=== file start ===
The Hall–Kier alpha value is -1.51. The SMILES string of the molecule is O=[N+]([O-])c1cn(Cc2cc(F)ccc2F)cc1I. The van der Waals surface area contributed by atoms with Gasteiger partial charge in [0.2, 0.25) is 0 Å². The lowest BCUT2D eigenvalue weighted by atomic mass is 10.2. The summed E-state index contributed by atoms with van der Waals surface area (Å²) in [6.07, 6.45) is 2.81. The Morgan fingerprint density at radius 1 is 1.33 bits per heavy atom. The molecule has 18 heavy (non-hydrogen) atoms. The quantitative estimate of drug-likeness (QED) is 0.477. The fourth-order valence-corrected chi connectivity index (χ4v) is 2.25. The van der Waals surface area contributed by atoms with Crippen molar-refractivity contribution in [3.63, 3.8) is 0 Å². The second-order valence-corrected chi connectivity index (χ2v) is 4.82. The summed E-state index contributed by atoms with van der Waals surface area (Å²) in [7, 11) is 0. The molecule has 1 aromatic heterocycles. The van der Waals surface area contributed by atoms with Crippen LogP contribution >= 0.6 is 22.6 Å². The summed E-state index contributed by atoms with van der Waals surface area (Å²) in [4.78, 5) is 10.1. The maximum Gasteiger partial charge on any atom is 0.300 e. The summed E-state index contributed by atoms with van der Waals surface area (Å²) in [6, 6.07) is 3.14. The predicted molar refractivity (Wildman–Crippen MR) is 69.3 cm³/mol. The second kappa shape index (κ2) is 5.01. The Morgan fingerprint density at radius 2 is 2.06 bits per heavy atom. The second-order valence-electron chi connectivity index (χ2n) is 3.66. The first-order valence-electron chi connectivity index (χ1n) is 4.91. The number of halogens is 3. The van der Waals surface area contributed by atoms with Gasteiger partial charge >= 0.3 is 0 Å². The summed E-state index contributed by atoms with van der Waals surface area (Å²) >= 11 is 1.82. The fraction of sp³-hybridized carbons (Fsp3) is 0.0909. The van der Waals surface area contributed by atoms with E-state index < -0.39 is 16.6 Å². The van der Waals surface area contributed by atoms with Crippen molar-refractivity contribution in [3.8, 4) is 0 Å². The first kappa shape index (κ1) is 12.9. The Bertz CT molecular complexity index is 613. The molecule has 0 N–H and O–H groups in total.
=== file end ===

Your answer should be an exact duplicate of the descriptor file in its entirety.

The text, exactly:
The Hall–Kier alpha value is -1.51. The SMILES string of the molecule is O=[N+]([O-])c1cn(Cc2cc(F)ccc2F)cc1I. The van der Waals surface area contributed by atoms with Gasteiger partial charge in [0.2, 0.25) is 0 Å². The lowest BCUT2D eigenvalue weighted by atomic mass is 10.2. The summed E-state index contributed by atoms with van der Waals surface area (Å²) in [6.07, 6.45) is 2.81. The Morgan fingerprint density at radius 1 is 1.33 bits per heavy atom. The molecule has 18 heavy (non-hydrogen) atoms. The quantitative estimate of drug-likeness (QED) is 0.477. The fourth-order valence-corrected chi connectivity index (χ4v) is 2.25. The van der Waals surface area contributed by atoms with Crippen molar-refractivity contribution in [3.63, 3.8) is 0 Å². The second-order valence-corrected chi connectivity index (χ2v) is 4.82. The summed E-state index contributed by atoms with van der Waals surface area (Å²) in [7, 11) is 0. The molecule has 1 aromatic heterocycles. The van der Waals surface area contributed by atoms with Crippen LogP contribution >= 0.6 is 22.6 Å². The summed E-state index contributed by atoms with van der Waals surface area (Å²) in [4.78, 5) is 10.1. The maximum Gasteiger partial charge on any atom is 0.300 e. The summed E-state index contributed by atoms with van der Waals surface area (Å²) in [6, 6.07) is 3.14. The predicted molar refractivity (Wildman–Crippen MR) is 69.3 cm³/mol. The second kappa shape index (κ2) is 5.01. The Morgan fingerprint density at radius 2 is 2.06 bits per heavy atom. The second-order valence-electron chi connectivity index (χ2n) is 3.66. The first-order valence-electron chi connectivity index (χ1n) is 4.91. The number of halogens is 3. The van der Waals surface area contributed by atoms with Gasteiger partial charge >= 0.3 is 0 Å². The summed E-state index contributed by atoms with van der Waals surface area (Å²) >= 11 is 1.82. The fraction of sp³-hybridized carbons (Fsp3) is 0.0909. The van der Waals surface area contributed by atoms with E-state index < -0.39 is 16.6 Å². The van der Waals surface area contributed by atoms with Crippen molar-refractivity contribution in [3.8, 4) is 0 Å². The first kappa shape index (κ1) is 12.9. The Bertz CT molecular complexity index is 613. The molecule has 0 N–H and O–H groups in total.